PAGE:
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Canadian Coast Guard Officially Opens New Hartley Bay Station and Dedicates CCGS Cadboro Bay into Service

Press Release

From: Canadian Coast Guard

Hartley Bay, British Columbia – The Canadian Coast Guard plays an essential role in ensuring the safety of mariners and protection of Canada’s marine environment. Through the $3.5 billion Oceans Protection Plan, the Government of Canada is supporting that work and improving marine safety and protecting Canada’s waters and coasts today, and for the future.

Last Tuesday, Canadian Coast Guard personnel and members of the Gitga’at First Nation celebrated the grand opening of the newly-constructed Canadian Coast Guard Station Hartley Bay funded under the Oceans Protection Plan and dedicated the Canadian Coast Guard Ship (CCGS) Cadboro Bay into service.

In an unprecedented partnership, the Canadian Coast Guard worked closely with the Gitga’at First Nation throughout the planning and construction of the new station, located on the southwest shore of Hartley Bay. The Hartley Bay station consists of a station building, a residence with sleeping quarters for six personnel, and a large  floating concrete breakwater.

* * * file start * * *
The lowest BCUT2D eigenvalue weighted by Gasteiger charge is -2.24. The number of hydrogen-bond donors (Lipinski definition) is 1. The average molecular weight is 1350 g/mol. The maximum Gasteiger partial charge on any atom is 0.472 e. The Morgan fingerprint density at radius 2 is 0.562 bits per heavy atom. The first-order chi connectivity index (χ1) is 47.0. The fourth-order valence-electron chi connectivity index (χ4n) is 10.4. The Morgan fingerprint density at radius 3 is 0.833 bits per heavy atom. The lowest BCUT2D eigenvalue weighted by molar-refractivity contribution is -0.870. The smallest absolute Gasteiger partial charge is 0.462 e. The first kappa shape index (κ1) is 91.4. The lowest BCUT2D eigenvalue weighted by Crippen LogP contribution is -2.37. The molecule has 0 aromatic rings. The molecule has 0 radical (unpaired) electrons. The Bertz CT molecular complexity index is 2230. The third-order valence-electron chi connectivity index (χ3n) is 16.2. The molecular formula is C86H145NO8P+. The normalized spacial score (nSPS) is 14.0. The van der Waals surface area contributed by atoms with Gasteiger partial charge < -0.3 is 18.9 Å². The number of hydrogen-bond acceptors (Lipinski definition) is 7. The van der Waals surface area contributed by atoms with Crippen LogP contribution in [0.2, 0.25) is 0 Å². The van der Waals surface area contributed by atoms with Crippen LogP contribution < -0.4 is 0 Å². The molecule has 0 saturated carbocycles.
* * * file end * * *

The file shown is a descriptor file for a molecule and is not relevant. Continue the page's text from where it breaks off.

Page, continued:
The Canadian Coast Guard also held a dedication into service ceremony for the CCGS Cadboro Bay, which included the traditional breaking of a ceremonial bottle on the ship’s bow. The CCGS Cadboro Bay is a high-endurance self-righting lifeboat that has been in operation in British Columbia since 2019. The vessel is one of 20 search and rescue lifeboats that are being constructed and delivered under the National Shipbuilding Strategy to provide the Canadian Coast Guard with safe, modern, and Canadian-made equipment needed to deliver programs and critical services to Canadians.